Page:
Friday was his first day.
Or his 10th.
New University of Minnesota President Eric Kaler has been on the job for months, really. He used vacation days to fly back and forth from Stony Brook University in New York, where he was provost, for meetings at Morrill Hall, the State Capitol and cafes.
He is the U's 16th president and the leader of the $3.7 billion organization in an uncertain era. In an interview, he described what people expect of him, how he plans to control costs and how things have changed since he earned his Ph.D. at the U in 1982.
What's it like to take office in the midst of a state government shutdown?
It is, I'm sure, disappointing and frustrating to a lot of people. Obviously, we've anticipated this. The university will continue to be in business, so to speak. Hopefully it will not be a long shutdown.
How long can you guys go?
We are comfortable moving through the summer and into the fall semester. Obviously, if this goes on for six months, we'll have to reconsider. But we're certainly able to move forward over a moderate period of time.
Limits on tuition increases could clearly be part of a deal. Do you have a message to lawmakers about that?
The university has an autonomous relationship with the state. So we feel that tuition is a university prerogative. I certainly understand the legislators' drive to protect students by capping our tuition.
But we have to consider not only cost, but the value of the degree. On the one hand, our state appropriation has been reduced, and on the other hand, we're prevented from raising adequate tuition.
That's a recipe for mediocrity. You can't just cut an institution and drive it to excellence. You can't do that.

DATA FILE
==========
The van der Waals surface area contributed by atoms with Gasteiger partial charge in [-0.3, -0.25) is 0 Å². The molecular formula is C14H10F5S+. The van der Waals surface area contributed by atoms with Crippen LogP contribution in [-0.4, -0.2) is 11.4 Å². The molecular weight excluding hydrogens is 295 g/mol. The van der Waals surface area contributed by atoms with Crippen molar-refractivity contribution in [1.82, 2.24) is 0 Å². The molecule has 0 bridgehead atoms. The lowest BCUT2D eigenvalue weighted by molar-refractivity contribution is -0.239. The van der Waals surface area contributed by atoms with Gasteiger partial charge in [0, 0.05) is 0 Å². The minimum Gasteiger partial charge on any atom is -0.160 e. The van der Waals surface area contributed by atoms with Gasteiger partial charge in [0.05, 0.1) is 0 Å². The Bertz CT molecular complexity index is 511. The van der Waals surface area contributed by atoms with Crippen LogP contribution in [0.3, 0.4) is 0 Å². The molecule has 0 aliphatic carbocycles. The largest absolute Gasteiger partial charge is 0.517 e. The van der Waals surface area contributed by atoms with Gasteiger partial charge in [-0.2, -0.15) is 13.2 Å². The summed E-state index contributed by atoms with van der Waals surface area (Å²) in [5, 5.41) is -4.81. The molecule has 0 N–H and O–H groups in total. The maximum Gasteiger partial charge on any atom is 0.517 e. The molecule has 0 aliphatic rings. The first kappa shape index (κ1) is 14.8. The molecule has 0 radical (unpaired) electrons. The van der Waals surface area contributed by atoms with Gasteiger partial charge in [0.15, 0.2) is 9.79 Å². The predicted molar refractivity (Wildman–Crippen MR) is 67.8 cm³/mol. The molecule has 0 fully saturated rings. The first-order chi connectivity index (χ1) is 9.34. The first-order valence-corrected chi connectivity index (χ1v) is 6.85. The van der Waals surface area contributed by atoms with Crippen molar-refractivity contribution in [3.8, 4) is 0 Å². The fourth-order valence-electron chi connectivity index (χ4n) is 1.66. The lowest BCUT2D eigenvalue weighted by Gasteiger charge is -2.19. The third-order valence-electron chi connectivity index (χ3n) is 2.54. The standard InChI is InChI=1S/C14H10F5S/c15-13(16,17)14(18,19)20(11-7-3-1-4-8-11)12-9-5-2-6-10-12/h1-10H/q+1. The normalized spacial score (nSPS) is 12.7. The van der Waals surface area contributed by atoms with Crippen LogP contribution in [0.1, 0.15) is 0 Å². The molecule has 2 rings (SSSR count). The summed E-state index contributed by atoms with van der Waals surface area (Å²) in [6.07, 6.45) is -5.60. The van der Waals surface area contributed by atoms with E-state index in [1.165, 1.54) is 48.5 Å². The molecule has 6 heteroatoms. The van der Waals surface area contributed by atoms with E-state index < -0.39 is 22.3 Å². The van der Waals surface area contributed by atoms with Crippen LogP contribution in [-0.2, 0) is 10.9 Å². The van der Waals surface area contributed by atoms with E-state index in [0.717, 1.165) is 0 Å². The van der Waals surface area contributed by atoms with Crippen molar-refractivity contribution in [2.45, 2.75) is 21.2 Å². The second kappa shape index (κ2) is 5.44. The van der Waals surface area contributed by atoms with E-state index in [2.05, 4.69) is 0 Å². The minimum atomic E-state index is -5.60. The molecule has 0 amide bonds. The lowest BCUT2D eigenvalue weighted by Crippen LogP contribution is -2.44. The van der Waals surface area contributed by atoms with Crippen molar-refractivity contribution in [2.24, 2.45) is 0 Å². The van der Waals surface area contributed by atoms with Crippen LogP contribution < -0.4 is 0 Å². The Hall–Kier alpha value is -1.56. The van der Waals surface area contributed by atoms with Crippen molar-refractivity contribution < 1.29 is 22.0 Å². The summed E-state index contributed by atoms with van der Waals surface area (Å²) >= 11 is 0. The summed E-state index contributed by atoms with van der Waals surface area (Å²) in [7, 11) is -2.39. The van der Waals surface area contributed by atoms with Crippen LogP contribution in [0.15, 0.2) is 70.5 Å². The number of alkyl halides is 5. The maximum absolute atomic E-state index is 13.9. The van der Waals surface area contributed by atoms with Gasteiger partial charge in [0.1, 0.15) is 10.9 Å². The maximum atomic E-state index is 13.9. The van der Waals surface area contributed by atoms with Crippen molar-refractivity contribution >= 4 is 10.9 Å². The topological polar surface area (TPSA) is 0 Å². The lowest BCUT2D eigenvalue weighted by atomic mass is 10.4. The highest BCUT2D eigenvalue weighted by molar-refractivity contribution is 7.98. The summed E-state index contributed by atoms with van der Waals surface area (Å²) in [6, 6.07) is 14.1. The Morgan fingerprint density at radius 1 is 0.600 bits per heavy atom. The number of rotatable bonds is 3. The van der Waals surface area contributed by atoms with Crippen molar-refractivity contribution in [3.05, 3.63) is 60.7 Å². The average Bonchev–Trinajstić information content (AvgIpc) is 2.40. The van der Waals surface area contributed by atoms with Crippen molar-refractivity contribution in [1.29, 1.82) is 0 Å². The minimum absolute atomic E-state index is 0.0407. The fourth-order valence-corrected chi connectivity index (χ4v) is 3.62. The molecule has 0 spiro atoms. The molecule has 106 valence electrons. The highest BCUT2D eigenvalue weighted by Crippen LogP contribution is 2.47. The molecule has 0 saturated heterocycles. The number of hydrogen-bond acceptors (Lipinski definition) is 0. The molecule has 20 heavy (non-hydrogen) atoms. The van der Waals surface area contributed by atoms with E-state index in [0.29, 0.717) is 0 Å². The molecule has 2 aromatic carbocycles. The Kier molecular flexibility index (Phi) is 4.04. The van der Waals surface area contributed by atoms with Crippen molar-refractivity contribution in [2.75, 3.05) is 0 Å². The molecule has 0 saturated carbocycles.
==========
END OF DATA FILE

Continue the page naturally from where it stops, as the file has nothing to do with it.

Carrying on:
How do you plan to keep the U accessible to low-income students?
We need to work hard on that. I didn't come to the university to either watch it lose its excellent edge or to close the doors to people who need financial help to come.
Certainly there is tension around controlling tuition costs and providing access to low- and middle-income students who are completely qualified to be at the U.
How will graduate education have to change?
We have to continuously focus on the quality of what we're doing -- even more so than at the undergraduate level. We need to produce graduate students who are at the top of their game nationally and internationally.
Frankly, if we can't do that, then we ought to be asking ourselves what we're doing in that particular field. Producing a second-rate Ph.D. doesn't do anybody any good.
How do you measure that?
There are robust metrics in the funded disciplines of science, engineering and the professional schools, so you can keep score. It's harder in the humanities. So that requires a more qualitative look at what a program is doing.
But there are metrics there, too. How many books are you publishing, and who's publishing them? How many awards are your faculty winning? Where are your graduates going? Are they being hired by the Ivy League? Or are they struggling to find gainful employment?
You've been talking to a lot of people. What do they seem eager for you to tackle?
Everybody is worried about our budgetary situation, about having enough money to continue what we're doing.
I've been at several institutions of higher learning. Everywhere, they expect central administration to be lean and mean. Yet they also expect it to deliver immediately the results they need when they need them. There is that tension.
How do you plan to cut administrative costs? At Stony Brook, you brought in an outside firm to look for reductions. Will you do that here?
I have already had discussions with the appropriate vice presidents about what we need to do to benchmark our costs, to keep score, to keep moving forward.
We have a lot of expertise at the U. Whether we need to bring in some outside folks or not, I don't know yet. But I'm certainly very open to that.
How has the U changed since you were a student here?
The physical plant of the institution is much more handsome than I remember. We now provide a much better undergraduate education than we did when I was here.
How have you prepared for the job, emotionally?
I've talked to several people and gotten some good advice. I'm a pretty centered and stable person. I have a balanced life -- great wife, great kids, great dogs.
I'm just about as excited as a human being can be to be here. I really, truly am. It's very meaningful to me.
Jenna Ross • 612-673-7168